In this way, Johnstone advises us to proceed with caution when praising unconditionally the merits of “education”, both academic and cultural. In fact, one of the reasons why I wrote about spontaneity (and why I loved that part of Impro) is precisely because of certain cultural lessons which I have found destructive (e.g. always planning meetings and activities, never doing things without a reason, etc.)
But far from pronouncing all teachers as destructive, Johnstone tells us the story of a great teacher that knew how to nurture creativity and spontaneity in his students. As Johnstone own words attest, just one teacher like that is able to shine a critical light on the whole of the modern educational system where a teacher is seen as always good (albeit to varying degrees) and never bad.
The context of the story is a drawing class in which the students, among which is Johnstone, are asked to draw a pattern.
We couldn’t seem to start. There were about ten of us, all strangers to each other, and in the hands of this madman. ‘We don’t know what to do.’ ‘Surely it’s easy to think of patterns.’ We wanted to get it right. ‘What sort of patterns do you want?’ ‘It’s up to you.’ He had to explain patiently to us that it really was our choice. I remember him asking us to think of our shapes as fields seen from the air if that helped, which it didn’t……….It was the final confirmation that my education had been a destructive process.
In a characteristic rational fashion, the students are looking for precision. A pattern of what? To what end? (Often, when I ask people to hang out, I receive “What are we going to do?” or “Why” — basically the same response as the student group gave..)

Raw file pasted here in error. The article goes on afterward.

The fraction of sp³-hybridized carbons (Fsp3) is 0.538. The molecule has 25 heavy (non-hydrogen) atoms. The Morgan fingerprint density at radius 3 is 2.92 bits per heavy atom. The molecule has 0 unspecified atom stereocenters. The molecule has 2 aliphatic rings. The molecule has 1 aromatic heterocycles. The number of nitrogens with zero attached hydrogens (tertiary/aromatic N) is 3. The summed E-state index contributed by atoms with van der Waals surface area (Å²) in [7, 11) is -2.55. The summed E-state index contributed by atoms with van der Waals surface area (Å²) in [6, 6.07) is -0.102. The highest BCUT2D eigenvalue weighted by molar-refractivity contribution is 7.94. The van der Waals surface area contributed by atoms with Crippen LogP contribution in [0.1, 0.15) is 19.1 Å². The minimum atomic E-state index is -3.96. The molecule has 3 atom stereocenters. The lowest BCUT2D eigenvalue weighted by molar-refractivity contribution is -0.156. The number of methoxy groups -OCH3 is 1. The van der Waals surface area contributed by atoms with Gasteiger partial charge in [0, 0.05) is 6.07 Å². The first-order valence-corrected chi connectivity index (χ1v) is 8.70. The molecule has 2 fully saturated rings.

Long before the concept of “flow” existed in the self-help vernacular, Taoism knew and talked about the happiness hidden in spontaneously losing yourself in an activity. All of us have witnessed the radiance of kids who are allowed to be spontaneous and do things just because they felt like it.
Just think of a kid who goes out and runs because he/she felt like running. Imagine the kid then changing his/her mind and starting to play with a cat only until a bird flock steals the kid’s attention for the skies.
Johnstone says of Stirling, the drawing teacher:
Stirling recommended that we read the Tao Te Ching. It seems to me now that he was practically using it as his teaching manual. Here are some extracts: ‘ … The sage keeps to the deed that consists in taking no action and practises the teaching that uses no words …. When his task is accomplished and his work done the people all say, “It happened to us naturally”
When one stops looking for a reason and embraces spontaneity, things begin to feel right and happen naturally.
Naturally, Ketihstone touches on the effect bad teachers have on students. We normally think of failing students as unintelligent or lazy, but Johnstone shares with us a contrary experience. He tells us about the time his grades slipped down and he found himself in the company of the “failing” students. Of this experience, he says:
One astounding thing was the way cowed and dead-looking children would suddenly brighten up and look intelligent when they weren’t being asked to learn. When they were cleaning out the fish tank, they looked fine. When writing a sentence, they looked numb and defeated.